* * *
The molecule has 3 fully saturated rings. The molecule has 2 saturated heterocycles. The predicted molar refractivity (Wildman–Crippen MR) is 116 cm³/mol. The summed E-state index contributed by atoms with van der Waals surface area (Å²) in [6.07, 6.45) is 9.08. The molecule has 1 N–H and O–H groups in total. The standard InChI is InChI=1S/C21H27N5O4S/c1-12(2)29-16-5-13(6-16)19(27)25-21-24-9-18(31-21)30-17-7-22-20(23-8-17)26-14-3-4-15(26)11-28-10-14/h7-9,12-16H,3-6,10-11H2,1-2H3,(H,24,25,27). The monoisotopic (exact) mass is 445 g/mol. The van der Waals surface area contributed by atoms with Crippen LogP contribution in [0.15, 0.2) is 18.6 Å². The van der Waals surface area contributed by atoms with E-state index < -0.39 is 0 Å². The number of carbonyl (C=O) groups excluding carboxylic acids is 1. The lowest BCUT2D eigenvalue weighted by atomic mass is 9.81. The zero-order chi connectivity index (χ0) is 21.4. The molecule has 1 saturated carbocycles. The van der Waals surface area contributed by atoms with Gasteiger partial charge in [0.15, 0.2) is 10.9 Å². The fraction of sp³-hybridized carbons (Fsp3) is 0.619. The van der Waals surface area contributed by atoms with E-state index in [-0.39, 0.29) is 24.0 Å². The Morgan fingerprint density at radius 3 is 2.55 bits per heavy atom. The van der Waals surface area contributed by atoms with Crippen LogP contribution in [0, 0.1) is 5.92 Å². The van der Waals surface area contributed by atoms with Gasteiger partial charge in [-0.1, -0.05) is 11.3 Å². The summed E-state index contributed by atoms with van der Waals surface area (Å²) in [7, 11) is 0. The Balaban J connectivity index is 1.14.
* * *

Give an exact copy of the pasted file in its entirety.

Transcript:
The molecule has 3 fully saturated rings. The molecule has 2 saturated heterocycles. The predicted molar refractivity (Wildman–Crippen MR) is 116 cm³/mol. The summed E-state index contributed by atoms with van der Waals surface area (Å²) in [6.07, 6.45) is 9.08. The molecule has 1 N–H and O–H groups in total. The standard InChI is InChI=1S/C21H27N5O4S/c1-12(2)29-16-5-13(6-16)19(27)25-21-24-9-18(31-21)30-17-7-22-20(23-8-17)26-14-3-4-15(26)11-28-10-14/h7-9,12-16H,3-6,10-11H2,1-2H3,(H,24,25,27). The monoisotopic (exact) mass is 445 g/mol. The van der Waals surface area contributed by atoms with Crippen LogP contribution in [0.15, 0.2) is 18.6 Å². The van der Waals surface area contributed by atoms with E-state index < -0.39 is 0 Å². The number of carbonyl (C=O) groups excluding carboxylic acids is 1. The lowest BCUT2D eigenvalue weighted by atomic mass is 9.81. The zero-order chi connectivity index (χ0) is 21.4. The molecule has 1 saturated carbocycles. The van der Waals surface area contributed by atoms with Gasteiger partial charge in [0.15, 0.2) is 10.9 Å². The fraction of sp³-hybridized carbons (Fsp3) is 0.619. The van der Waals surface area contributed by atoms with E-state index in [-0.39, 0.29) is 24.0 Å². The Morgan fingerprint density at radius 3 is 2.55 bits per heavy atom. The van der Waals surface area contributed by atoms with Crippen LogP contribution in [0, 0.1) is 5.92 Å². The van der Waals surface area contributed by atoms with Gasteiger partial charge in [-0.1, -0.05) is 11.3 Å². The summed E-state index contributed by atoms with van der Waals surface area (Å²) in [7, 11) is 0. The Balaban J connectivity index is 1.14.